A Man of Few Words

Meghan Anderson, Reporter

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A man of few words, known as Jeremy Anderson, has more of a story to tell than he lets on. Jeremy was raised on a small cattle and hog farm in a single wide trailer just south of Keenes, Illinois. He is known for his hard work ethic and his willingness to lend a helping hand to anyone who may ask; “Mr. Fix-it” is a perfect way to describe Jeremy. As a youngster, he worked for Four Mile Township, repairing roads with his father’s blood brother, and best friend, Robert Buchanan. Jeremy also worked on the family farm taking care of the few cattle they had, along with over a hundred hogs in just a few barns. “Everything had to be done by hand. Catching, castrating, and notching hogs was a chore that nobody wanted,” Jeremy stated.

After graduating from Wayne City High School, Jeremy met his wife of 24 years, Yvette Schumm, while also attending Rend Lake College, or as he calls it, the University of Ina. Studying there, he achieved three certificates in welding, along with an Associate of Science degree in Industrial Technology, leading him to his current job today as a Field Service Technician for Henkels & McCoy.

Working at Henkels for over 25 years has taken him to some mysterious places to restore power in varying cities in a time of need. Jeremy states his job has led him to Delaware, New York City, Pennsylvania, New Jersey, Michigan, Wisconsin, Minnesota, Indiana, Missouri, Florida, Alabama, Georgia, Louisiana, Texas, Ohio, North Carolina, Kentucky, Tennessee, and Arkansas during hurricanes, ice storms, and to build new electrical structures.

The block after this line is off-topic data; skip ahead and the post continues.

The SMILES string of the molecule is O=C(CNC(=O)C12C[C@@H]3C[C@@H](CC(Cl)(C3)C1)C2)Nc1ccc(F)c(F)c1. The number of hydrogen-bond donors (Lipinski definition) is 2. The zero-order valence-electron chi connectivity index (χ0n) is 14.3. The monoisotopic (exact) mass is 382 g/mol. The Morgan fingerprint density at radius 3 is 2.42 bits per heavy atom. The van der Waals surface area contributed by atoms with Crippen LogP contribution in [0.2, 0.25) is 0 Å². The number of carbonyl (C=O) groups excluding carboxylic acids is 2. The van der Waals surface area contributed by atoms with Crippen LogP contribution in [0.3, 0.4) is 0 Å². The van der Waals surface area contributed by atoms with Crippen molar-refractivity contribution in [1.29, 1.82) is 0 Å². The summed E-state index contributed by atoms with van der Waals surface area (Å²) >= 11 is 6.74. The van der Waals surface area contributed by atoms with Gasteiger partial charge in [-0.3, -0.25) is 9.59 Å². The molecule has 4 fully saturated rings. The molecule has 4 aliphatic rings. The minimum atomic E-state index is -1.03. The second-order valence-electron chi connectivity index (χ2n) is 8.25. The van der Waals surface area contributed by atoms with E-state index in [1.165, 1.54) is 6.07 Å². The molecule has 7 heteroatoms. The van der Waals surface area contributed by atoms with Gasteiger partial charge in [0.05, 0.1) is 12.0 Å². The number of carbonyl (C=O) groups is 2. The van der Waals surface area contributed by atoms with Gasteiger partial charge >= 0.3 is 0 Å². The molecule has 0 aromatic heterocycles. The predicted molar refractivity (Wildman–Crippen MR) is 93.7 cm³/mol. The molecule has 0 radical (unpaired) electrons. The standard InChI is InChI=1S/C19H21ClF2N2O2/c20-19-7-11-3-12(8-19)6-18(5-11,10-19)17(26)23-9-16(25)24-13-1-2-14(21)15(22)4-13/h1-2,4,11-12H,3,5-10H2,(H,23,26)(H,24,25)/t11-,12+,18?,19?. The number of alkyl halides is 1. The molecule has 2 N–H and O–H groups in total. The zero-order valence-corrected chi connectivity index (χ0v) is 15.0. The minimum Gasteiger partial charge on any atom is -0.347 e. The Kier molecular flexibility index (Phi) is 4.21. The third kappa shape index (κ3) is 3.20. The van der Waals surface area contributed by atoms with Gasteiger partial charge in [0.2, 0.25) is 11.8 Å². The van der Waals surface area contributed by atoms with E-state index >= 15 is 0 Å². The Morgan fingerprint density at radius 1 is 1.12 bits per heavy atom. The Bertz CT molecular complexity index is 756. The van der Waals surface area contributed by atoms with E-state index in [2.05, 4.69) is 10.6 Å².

Jeremy and Yvette had two daughters, three years apart; Hallie and Meghan. Jeremy expressed the joy he felt when he was gifted with his two daughters, though the stress they would cause him due to his lack of knowledge of teenage girls, considering he was raised an only child. The stress ultimately led to the loss of his signature red hair in later years.

To this day, Jeremy, Yvette, and their two daughters live on the same farm Jeremy was raised on. Ridding of the hogs, the Anderson family now operates a commercial and registered cow calf operation with over 100 head of cattle. They grain farm over 800 acres of land, not including the fields they use to grow silage and hay to feed their livestock.

Jeremy and his family believe it is in human nature to give back to the land what they take out. Spreading the manure their cattle produce, back onto the land their grain, silage, and hay is grown to feed their cattle is a regular duty. Being good stewards of the land is a given for this remarkable family. Jeremy expressed in his interview that to be a good person, people need to be humble and appreciative of what they have, and that is something Jeremy lives by.